Tory ministers Philip Hammond and Tim Loughton come out against equal marriage for gay couples

Illustrated rainbow pride flag on a white background.

Two senior Conservative ministers have come out against prime minister David Cameron’s plans to introduce equal marriage for same sex and opposite sex couples. Defence Secretary Philip Hammond said the plans were “too controversial” while Families Minister Tim Loughton told a constituent that marriage must only be between a “man and a woman”.

Philip Hammond has become the most senior Conservative to raise doubts over the Prime Minister’s pledge to introduce equal marriage before 2015. In an interview with the Sunday Times, Mr Hammond said: “We’ve got to be clear that we focus not just on the things that are important, but on the things that are do-able, the things that are deliverable, and the things that chime with ordinary people’s sense of what the priorities are,” he says.

He told the newspaper that equal marriage was “too controversial” for the Government to tackle at the moment, suggesting that it would be “difficult to push through”, “use up a lot of political capital” and “a lot of legislative time as well”.

Mr Hammond later told the Andrew Marr show: “Clearly it is not the number one priority. There is no legislation in the Queen’s Speech, there is a consultation going on and we should look at and listen to what people are saying in response to that consultation. I think the Government has got to show over the next couple of years that it is focused on the things that matter to people in this country.”

Tim Loughton, the Conservative minister for children and families wrote to a constituent who asked if he supported the Prime Minister’s promise to change the law: “For me, marriage as a religious institution cannot be anything other than between a man and a woman, and particularly when all the rights and responsibilities of marriage are available to non-heterosexual couples through civil partnerships.”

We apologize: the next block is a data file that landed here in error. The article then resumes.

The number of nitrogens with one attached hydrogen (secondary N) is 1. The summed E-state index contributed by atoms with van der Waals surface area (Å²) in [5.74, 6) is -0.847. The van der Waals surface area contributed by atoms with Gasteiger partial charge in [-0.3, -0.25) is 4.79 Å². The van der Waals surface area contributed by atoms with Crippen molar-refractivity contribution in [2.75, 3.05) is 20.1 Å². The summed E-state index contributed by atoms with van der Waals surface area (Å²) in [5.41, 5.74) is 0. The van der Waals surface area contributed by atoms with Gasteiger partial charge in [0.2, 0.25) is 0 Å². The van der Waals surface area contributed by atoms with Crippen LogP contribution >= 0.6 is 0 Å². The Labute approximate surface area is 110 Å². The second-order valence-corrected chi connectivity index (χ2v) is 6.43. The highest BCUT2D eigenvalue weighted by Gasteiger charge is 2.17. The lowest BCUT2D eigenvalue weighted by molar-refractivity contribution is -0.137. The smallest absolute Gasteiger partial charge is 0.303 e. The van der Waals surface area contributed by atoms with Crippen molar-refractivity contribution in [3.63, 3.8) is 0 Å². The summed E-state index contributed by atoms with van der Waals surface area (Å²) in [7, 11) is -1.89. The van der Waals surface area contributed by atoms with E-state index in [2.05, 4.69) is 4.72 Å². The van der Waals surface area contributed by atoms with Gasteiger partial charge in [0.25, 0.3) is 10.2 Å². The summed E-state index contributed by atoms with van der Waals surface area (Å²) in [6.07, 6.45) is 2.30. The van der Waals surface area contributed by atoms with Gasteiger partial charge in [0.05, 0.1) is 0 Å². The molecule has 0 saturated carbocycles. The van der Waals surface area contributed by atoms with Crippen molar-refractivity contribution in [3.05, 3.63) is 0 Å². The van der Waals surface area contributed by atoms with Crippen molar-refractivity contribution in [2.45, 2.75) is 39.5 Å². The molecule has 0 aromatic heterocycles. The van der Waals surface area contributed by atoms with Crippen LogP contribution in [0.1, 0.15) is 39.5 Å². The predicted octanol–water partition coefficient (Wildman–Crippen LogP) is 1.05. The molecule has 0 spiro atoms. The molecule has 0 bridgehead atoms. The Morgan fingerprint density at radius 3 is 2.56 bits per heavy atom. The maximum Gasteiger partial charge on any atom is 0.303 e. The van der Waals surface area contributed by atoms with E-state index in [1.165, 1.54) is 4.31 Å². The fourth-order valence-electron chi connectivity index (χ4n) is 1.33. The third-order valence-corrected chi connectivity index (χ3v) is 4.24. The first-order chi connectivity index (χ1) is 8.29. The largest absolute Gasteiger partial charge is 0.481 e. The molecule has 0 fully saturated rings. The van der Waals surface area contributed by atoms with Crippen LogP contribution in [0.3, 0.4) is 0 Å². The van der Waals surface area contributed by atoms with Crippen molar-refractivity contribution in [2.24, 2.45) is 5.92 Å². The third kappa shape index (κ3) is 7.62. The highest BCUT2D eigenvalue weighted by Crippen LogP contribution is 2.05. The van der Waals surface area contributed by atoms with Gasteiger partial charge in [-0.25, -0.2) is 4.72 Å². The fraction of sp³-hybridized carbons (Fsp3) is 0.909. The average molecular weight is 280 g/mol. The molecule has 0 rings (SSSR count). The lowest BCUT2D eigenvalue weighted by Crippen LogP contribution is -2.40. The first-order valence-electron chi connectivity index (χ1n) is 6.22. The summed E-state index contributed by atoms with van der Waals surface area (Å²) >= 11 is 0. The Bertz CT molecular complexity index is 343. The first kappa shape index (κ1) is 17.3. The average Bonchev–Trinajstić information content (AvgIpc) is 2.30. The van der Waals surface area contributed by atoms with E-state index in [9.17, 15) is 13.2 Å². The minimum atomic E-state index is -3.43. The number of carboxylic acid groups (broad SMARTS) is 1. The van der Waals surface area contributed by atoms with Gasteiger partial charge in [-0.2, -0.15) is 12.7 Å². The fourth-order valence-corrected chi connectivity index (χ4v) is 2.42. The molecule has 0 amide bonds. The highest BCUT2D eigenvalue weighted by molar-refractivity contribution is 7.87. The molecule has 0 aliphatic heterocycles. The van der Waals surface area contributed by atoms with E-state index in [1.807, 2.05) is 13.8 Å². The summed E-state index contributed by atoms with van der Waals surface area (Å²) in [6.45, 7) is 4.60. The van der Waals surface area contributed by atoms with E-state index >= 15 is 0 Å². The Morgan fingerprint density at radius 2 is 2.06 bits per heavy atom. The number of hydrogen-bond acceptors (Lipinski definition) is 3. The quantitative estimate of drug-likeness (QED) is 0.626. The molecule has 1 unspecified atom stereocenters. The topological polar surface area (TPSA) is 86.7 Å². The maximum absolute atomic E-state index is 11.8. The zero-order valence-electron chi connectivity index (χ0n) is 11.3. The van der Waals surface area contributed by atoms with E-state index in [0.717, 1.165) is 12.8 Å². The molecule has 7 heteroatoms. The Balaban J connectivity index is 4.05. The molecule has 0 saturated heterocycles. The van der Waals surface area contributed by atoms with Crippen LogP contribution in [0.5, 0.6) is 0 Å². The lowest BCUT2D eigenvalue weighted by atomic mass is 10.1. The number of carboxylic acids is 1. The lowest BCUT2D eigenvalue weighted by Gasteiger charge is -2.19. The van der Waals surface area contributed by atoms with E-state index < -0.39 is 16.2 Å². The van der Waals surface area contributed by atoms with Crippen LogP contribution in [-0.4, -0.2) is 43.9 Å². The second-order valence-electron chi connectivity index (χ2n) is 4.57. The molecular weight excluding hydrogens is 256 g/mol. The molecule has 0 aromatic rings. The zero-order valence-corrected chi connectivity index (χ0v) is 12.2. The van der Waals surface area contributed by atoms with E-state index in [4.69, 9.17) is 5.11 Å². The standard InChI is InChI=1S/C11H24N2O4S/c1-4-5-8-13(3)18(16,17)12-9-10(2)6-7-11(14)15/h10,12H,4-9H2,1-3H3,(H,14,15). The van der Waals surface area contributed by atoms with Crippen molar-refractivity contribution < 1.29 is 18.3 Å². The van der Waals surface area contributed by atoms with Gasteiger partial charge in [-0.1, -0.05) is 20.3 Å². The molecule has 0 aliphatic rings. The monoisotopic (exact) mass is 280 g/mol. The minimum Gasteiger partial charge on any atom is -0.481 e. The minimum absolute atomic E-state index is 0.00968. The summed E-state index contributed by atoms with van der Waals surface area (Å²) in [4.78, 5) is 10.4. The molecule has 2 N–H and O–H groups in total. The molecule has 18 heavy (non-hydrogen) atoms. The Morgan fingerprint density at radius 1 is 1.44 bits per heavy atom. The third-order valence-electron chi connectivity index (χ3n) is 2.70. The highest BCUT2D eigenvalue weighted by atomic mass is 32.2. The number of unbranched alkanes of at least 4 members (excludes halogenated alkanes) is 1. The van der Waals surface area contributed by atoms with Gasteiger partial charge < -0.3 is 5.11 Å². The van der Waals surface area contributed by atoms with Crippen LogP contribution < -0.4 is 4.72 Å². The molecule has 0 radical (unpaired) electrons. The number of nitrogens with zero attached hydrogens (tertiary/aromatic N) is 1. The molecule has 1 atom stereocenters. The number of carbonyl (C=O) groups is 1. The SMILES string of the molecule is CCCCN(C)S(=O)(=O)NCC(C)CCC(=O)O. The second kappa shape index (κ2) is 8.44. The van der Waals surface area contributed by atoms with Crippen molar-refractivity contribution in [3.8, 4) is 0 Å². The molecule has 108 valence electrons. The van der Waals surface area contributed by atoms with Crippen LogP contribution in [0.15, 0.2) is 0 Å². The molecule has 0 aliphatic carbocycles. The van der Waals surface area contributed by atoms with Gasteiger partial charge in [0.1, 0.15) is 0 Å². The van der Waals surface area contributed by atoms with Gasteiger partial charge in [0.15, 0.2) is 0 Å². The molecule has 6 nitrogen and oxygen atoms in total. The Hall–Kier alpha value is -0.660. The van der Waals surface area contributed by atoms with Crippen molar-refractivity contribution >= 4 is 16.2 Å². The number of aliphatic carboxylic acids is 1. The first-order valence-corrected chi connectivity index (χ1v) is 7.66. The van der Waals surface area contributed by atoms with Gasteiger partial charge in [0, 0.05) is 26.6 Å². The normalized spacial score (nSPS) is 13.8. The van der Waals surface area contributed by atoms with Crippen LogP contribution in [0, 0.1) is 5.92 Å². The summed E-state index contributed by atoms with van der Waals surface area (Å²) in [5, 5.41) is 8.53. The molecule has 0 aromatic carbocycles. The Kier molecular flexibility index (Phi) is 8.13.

“I do not see why we need to change the law, especially at this time when there are so many other important matters for the government to be addressing. Until now I have not received a single letter from a constituent pressing me to support gay marriage.”

Trevor Phillips, the head of the Equalities and Human Rights Commission told the BBC: “My message to David Cameron and friends is get on with it and my message to other people get over it. Get on with something that really matters and the country absolutely cares about. This is not the ground on which to fight.”

Today, the Liberal Democrat Minister for Equality, Lynne Featherstone said: “Our consultation on equal marriage is about how to do this, not whether. Both coalition parties have made clear we are committed to legislate by 2015.” Downing Street insist that the Government remains committed to the policy.

Mrs Featherstone took part in the launch of the Out4Marriage campaign this week, recording a video where she said: “I think it’s just amazing that people love each other enough to commit to a lifelong vow, ‘till death do them part’. That should be exactly the same whether you’re straight or gay and that’s why I’m Out4Marriage.”

The campaign, launched this week by and the Coalition for Equal Marriage is asking members of the public, politicians and celebrities to “come Out4Marriage.” It is backed by all of the UK’s major LGBT media companies and this week featured videos from among others, top British girl band, The Saturdays.